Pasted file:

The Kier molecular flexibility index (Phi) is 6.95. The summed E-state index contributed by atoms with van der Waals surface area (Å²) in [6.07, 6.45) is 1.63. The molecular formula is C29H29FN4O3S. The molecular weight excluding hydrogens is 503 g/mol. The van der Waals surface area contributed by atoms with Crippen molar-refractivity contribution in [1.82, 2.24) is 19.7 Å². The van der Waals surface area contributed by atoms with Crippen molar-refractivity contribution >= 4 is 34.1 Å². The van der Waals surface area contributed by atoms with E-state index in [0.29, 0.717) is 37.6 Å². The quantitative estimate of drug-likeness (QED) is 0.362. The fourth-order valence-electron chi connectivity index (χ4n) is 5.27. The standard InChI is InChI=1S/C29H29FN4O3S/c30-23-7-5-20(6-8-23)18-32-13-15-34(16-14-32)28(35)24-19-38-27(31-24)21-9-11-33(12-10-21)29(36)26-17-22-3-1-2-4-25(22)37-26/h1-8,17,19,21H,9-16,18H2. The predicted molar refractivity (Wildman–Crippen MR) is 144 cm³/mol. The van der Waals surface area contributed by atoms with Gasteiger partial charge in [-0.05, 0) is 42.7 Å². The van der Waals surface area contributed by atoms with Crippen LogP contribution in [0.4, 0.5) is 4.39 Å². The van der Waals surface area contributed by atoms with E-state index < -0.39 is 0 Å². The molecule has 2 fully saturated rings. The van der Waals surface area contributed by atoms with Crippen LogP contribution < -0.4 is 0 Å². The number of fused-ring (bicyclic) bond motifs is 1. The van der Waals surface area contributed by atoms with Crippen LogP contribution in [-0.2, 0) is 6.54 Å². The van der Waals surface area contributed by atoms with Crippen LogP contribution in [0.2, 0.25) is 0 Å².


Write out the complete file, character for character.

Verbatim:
The Kier molecular flexibility index (Phi) is 6.95. The summed E-state index contributed by atoms with van der Waals surface area (Å²) in [6.07, 6.45) is 1.63. The molecular formula is C29H29FN4O3S. The molecular weight excluding hydrogens is 503 g/mol. The van der Waals surface area contributed by atoms with Crippen molar-refractivity contribution in [1.82, 2.24) is 19.7 Å². The van der Waals surface area contributed by atoms with Crippen molar-refractivity contribution >= 4 is 34.1 Å². The van der Waals surface area contributed by atoms with E-state index in [0.29, 0.717) is 37.6 Å². The quantitative estimate of drug-likeness (QED) is 0.362. The fourth-order valence-electron chi connectivity index (χ4n) is 5.27. The standard InChI is InChI=1S/C29H29FN4O3S/c30-23-7-5-20(6-8-23)18-32-13-15-34(16-14-32)28(35)24-19-38-27(31-24)21-9-11-33(12-10-21)29(36)26-17-22-3-1-2-4-25(22)37-26/h1-8,17,19,21H,9-16,18H2. The predicted molar refractivity (Wildman–Crippen MR) is 144 cm³/mol. The van der Waals surface area contributed by atoms with Gasteiger partial charge in [-0.05, 0) is 42.7 Å². The van der Waals surface area contributed by atoms with Crippen LogP contribution in [0.4, 0.5) is 4.39 Å². The van der Waals surface area contributed by atoms with E-state index < -0.39 is 0 Å². The molecule has 2 fully saturated rings. The van der Waals surface area contributed by atoms with Crippen LogP contribution < -0.4 is 0 Å². The number of fused-ring (bicyclic) bond motifs is 1. The van der Waals surface area contributed by atoms with Crippen LogP contribution in [-0.2, 0) is 6.54 Å². The van der Waals surface area contributed by atoms with Crippen LogP contribution in [0.2, 0.25) is 0 Å².